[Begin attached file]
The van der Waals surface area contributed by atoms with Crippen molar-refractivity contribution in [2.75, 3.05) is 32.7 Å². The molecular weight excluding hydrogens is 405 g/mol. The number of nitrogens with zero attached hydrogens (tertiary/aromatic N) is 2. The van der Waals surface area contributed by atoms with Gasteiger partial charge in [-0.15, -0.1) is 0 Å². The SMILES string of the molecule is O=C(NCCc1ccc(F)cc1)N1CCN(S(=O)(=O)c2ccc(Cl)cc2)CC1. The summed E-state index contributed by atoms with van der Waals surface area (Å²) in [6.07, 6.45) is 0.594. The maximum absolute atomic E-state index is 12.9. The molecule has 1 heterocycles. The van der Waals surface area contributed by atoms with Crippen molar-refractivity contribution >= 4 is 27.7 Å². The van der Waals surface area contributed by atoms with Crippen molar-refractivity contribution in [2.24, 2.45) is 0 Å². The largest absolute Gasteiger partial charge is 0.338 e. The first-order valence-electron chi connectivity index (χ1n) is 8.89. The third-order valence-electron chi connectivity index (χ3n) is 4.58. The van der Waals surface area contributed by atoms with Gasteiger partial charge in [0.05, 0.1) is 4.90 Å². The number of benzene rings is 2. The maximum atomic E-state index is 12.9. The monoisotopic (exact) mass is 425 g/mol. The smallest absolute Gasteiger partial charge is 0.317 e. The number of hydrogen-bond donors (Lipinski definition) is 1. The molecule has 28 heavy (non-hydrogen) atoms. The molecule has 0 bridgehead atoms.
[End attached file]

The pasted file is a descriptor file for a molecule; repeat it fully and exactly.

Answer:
The van der Waals surface area contributed by atoms with Crippen molar-refractivity contribution in [2.75, 3.05) is 32.7 Å². The molecular weight excluding hydrogens is 405 g/mol. The number of nitrogens with zero attached hydrogens (tertiary/aromatic N) is 2. The van der Waals surface area contributed by atoms with Gasteiger partial charge in [-0.15, -0.1) is 0 Å². The SMILES string of the molecule is O=C(NCCc1ccc(F)cc1)N1CCN(S(=O)(=O)c2ccc(Cl)cc2)CC1. The summed E-state index contributed by atoms with van der Waals surface area (Å²) in [6.07, 6.45) is 0.594. The maximum absolute atomic E-state index is 12.9. The molecule has 1 heterocycles. The van der Waals surface area contributed by atoms with Crippen molar-refractivity contribution >= 4 is 27.7 Å². The van der Waals surface area contributed by atoms with Crippen molar-refractivity contribution in [2.24, 2.45) is 0 Å². The largest absolute Gasteiger partial charge is 0.338 e. The first-order valence-electron chi connectivity index (χ1n) is 8.89. The third-order valence-electron chi connectivity index (χ3n) is 4.58. The van der Waals surface area contributed by atoms with Gasteiger partial charge in [0.05, 0.1) is 4.90 Å². The number of benzene rings is 2. The maximum atomic E-state index is 12.9. The monoisotopic (exact) mass is 425 g/mol. The smallest absolute Gasteiger partial charge is 0.317 e. The number of hydrogen-bond donors (Lipinski definition) is 1. The molecule has 28 heavy (non-hydrogen) atoms. The molecule has 0 bridgehead atoms.